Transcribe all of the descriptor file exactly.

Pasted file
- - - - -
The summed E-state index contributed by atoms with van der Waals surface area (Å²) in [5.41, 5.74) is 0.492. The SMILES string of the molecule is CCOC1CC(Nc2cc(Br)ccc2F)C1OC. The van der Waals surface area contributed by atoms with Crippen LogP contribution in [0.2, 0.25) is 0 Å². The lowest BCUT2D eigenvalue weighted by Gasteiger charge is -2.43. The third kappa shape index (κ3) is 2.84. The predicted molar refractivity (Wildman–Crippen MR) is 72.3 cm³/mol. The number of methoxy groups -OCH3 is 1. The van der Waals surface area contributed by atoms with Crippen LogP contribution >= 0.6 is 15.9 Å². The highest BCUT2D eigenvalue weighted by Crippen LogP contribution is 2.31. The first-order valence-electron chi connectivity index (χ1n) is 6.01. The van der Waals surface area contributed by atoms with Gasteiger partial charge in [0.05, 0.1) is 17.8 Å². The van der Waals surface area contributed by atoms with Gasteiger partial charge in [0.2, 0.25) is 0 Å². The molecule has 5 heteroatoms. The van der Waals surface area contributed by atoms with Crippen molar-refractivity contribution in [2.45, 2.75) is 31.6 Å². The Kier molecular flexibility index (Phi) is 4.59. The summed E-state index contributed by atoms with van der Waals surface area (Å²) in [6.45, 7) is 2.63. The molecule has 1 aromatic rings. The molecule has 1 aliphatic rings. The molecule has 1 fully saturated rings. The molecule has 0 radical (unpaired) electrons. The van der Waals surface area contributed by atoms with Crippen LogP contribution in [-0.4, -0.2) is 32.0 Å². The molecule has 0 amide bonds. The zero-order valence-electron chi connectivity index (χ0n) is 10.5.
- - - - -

The summed E-state index contributed by atoms with van der Waals surface area (Å²) in [5.41, 5.74) is 0.492. The SMILES string of the molecule is CCOC1CC(Nc2cc(Br)ccc2F)C1OC. The van der Waals surface area contributed by atoms with Crippen LogP contribution in [0.2, 0.25) is 0 Å². The lowest BCUT2D eigenvalue weighted by Gasteiger charge is -2.43. The third kappa shape index (κ3) is 2.84. The predicted molar refractivity (Wildman–Crippen MR) is 72.3 cm³/mol. The number of methoxy groups -OCH3 is 1. The van der Waals surface area contributed by atoms with Crippen LogP contribution >= 0.6 is 15.9 Å². The highest BCUT2D eigenvalue weighted by Crippen LogP contribution is 2.31. The first-order valence-electron chi connectivity index (χ1n) is 6.01. The van der Waals surface area contributed by atoms with Gasteiger partial charge in [0.05, 0.1) is 17.8 Å². The van der Waals surface area contributed by atoms with Gasteiger partial charge in [0.2, 0.25) is 0 Å². The molecule has 5 heteroatoms. The van der Waals surface area contributed by atoms with Crippen molar-refractivity contribution in [2.45, 2.75) is 31.6 Å². The Kier molecular flexibility index (Phi) is 4.59. The summed E-state index contributed by atoms with van der Waals surface area (Å²) in [6.45, 7) is 2.63. The molecule has 1 aromatic rings. The molecule has 1 aliphatic rings. The molecule has 1 fully saturated rings. The molecule has 0 radical (unpaired) electrons. The van der Waals surface area contributed by atoms with Crippen LogP contribution in [-0.4, -0.2) is 32.0 Å². The molecule has 0 amide bonds. The zero-order valence-electron chi connectivity index (χ0n) is 10.5.